After another victory in Gachoka in 2002, Nyagah lost the seat in 2007 to Mutava Musyimi of the Party of National Unity. Nyagah had decamped to NARC in 2002, then to the Orange Democratic Movement (ODM) as a founder and member of the ‘Pentagon’ – the party’s decision-making organ – alongside Raila Odinga, William Ruto, Musalia Mudavadi and Najib Balala. Having suffered a loss at the ballot box, Nyagah was nominated to Parliament by ODM in the coalition government of Kibaki and Odinga (who was Prime Minister), and appointed Minister for Cooperative Development.
He made his 2017 stab at the presidency as an independent candidate. Among his campaign promises, he said he would bring an end to what he termed “irresponsible and reckless borrowing that is crippling our economic growth”. He also promised to prioritise education by setting high standards for schools and providing the resources necessary for success, as well as restore the dignity of teachers. He declared his dream for the youths of Kenya – that each one would receive skills training that would lead to jobs or self-employment. He also emphasised the importance of cooperative action in helping people achieve what they could not as individuals, leaning on the experience he had gained during his time in the Cabinet.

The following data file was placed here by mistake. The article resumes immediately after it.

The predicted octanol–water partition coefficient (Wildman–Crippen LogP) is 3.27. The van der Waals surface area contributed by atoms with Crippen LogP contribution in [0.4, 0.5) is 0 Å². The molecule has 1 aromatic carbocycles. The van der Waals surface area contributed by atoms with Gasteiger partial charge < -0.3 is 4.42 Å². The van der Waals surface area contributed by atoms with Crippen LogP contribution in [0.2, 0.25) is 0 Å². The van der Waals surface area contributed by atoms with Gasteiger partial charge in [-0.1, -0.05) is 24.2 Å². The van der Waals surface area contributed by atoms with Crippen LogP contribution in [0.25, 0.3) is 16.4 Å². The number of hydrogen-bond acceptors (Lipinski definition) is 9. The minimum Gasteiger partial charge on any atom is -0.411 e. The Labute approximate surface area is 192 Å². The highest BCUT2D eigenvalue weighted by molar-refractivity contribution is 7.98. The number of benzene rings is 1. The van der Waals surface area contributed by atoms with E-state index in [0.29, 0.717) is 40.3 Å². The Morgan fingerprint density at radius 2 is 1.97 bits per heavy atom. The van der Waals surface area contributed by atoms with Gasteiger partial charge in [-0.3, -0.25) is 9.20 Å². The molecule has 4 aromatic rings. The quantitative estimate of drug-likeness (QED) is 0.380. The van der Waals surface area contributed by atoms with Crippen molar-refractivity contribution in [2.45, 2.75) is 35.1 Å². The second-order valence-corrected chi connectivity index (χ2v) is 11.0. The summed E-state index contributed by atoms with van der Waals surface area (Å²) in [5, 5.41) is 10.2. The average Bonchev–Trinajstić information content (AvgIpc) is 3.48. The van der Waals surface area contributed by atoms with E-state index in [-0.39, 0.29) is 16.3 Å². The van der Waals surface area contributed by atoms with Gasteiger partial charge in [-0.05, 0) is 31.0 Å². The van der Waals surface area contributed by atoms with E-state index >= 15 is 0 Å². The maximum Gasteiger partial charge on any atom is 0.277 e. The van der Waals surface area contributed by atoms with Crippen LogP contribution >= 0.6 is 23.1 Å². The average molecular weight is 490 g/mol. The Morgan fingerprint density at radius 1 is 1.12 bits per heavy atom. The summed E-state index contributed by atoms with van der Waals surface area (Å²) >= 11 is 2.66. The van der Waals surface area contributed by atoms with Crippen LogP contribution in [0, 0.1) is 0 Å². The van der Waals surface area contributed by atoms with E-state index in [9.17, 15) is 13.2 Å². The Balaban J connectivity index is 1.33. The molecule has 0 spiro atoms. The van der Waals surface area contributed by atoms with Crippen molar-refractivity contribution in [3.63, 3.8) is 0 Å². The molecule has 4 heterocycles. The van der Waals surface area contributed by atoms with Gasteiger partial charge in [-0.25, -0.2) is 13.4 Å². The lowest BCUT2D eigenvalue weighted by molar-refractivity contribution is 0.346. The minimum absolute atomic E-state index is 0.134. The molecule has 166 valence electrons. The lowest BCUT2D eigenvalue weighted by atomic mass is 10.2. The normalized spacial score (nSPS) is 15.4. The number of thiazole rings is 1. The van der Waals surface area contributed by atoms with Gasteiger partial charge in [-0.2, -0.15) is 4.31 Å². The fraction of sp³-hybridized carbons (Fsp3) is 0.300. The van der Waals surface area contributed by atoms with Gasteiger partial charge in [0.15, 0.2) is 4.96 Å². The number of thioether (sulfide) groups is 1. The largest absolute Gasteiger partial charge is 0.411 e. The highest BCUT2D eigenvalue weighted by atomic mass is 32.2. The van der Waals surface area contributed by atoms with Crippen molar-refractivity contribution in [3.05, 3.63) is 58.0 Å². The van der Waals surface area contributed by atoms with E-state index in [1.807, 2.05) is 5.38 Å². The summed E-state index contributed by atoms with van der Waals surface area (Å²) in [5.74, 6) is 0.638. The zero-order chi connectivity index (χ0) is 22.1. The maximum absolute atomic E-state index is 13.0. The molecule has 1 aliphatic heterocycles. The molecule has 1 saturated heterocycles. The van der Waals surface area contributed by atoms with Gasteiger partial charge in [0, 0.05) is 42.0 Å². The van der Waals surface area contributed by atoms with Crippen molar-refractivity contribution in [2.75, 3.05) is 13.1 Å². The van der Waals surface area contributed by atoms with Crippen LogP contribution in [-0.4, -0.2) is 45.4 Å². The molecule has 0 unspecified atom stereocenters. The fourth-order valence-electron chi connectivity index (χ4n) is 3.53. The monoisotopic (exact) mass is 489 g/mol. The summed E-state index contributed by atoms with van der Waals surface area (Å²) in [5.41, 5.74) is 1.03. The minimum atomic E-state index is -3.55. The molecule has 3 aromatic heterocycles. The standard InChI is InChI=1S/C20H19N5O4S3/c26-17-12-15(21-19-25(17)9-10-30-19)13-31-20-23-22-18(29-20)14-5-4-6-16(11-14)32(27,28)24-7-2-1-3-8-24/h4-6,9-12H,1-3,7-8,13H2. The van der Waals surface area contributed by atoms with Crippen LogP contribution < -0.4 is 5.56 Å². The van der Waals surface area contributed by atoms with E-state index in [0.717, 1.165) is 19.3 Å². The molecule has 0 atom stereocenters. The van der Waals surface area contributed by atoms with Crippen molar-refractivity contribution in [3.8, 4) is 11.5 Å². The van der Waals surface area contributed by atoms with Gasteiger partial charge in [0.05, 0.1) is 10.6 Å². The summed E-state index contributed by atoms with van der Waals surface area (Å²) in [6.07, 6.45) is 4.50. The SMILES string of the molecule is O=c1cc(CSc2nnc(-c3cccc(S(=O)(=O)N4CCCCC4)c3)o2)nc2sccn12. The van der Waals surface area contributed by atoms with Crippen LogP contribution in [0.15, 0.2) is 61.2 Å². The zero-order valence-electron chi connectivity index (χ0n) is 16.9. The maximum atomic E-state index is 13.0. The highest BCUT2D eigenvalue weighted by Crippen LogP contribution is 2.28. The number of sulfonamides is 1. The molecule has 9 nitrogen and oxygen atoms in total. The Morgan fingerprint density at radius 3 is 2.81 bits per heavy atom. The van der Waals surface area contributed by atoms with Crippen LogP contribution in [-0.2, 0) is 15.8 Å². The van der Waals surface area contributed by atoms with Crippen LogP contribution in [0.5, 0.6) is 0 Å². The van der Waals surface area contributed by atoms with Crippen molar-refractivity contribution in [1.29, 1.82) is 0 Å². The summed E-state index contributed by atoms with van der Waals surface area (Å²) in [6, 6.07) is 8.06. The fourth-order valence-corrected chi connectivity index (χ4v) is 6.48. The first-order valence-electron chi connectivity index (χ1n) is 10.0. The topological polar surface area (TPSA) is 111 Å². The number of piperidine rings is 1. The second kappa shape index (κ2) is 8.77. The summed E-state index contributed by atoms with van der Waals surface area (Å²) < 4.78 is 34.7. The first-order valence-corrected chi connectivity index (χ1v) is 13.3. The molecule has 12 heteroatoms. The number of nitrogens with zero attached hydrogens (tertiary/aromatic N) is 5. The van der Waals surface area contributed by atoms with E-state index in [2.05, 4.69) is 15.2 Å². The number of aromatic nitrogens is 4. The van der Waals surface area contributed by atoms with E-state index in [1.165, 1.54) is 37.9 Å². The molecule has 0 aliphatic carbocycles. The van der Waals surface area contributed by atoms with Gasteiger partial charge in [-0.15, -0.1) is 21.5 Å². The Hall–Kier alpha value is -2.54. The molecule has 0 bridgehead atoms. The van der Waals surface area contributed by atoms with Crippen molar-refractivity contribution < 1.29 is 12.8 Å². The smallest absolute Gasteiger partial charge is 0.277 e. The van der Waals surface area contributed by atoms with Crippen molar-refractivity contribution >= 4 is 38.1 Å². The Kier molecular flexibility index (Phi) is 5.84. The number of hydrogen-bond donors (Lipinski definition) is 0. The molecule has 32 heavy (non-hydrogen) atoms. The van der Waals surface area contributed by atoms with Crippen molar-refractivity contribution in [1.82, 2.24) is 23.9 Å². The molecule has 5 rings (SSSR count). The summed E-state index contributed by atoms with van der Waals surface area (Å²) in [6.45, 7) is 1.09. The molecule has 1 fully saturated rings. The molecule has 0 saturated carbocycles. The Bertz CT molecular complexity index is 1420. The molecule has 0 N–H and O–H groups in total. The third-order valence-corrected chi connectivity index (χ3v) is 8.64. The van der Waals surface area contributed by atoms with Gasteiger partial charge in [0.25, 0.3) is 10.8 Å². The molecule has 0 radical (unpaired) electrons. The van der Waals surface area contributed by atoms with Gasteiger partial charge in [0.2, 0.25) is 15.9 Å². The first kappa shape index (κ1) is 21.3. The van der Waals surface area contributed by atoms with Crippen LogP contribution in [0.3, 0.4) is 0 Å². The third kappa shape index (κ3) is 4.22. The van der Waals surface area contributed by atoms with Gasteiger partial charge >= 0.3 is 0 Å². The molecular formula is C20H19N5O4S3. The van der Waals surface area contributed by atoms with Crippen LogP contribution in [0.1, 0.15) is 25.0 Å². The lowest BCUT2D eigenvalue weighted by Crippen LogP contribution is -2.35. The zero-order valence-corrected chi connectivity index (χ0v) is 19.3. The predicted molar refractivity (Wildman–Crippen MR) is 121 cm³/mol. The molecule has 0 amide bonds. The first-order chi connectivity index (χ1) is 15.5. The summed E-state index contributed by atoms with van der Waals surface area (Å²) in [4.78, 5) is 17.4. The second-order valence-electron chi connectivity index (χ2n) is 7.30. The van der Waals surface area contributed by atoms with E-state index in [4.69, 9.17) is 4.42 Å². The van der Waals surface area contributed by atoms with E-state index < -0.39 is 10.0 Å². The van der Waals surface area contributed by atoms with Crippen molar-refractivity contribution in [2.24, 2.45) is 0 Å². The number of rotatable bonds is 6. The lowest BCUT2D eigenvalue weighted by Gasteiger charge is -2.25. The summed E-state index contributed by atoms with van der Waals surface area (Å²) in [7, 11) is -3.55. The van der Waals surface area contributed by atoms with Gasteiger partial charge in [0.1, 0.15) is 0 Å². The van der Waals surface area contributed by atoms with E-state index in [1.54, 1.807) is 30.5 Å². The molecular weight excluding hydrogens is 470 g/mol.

When the presidential election results were announced, Nyagah was a distant third in the first tally. He lost again in the repeat election, but importantly, he pointed out that the repeat vote should have included all eight candidates, not just the top two, since all eight had been victims of the unacceptable transmission of election results that led to the dispute and repeat election.
Joseph Nyagah, one of the few delightfully and genuinely charming politicians Kenya has ever known, died at the Nairobi Hospital on December 11, 2020 at the age of 72. Among his last wishes before he died, according to his brother Norman, was that his body not be viewed before burial.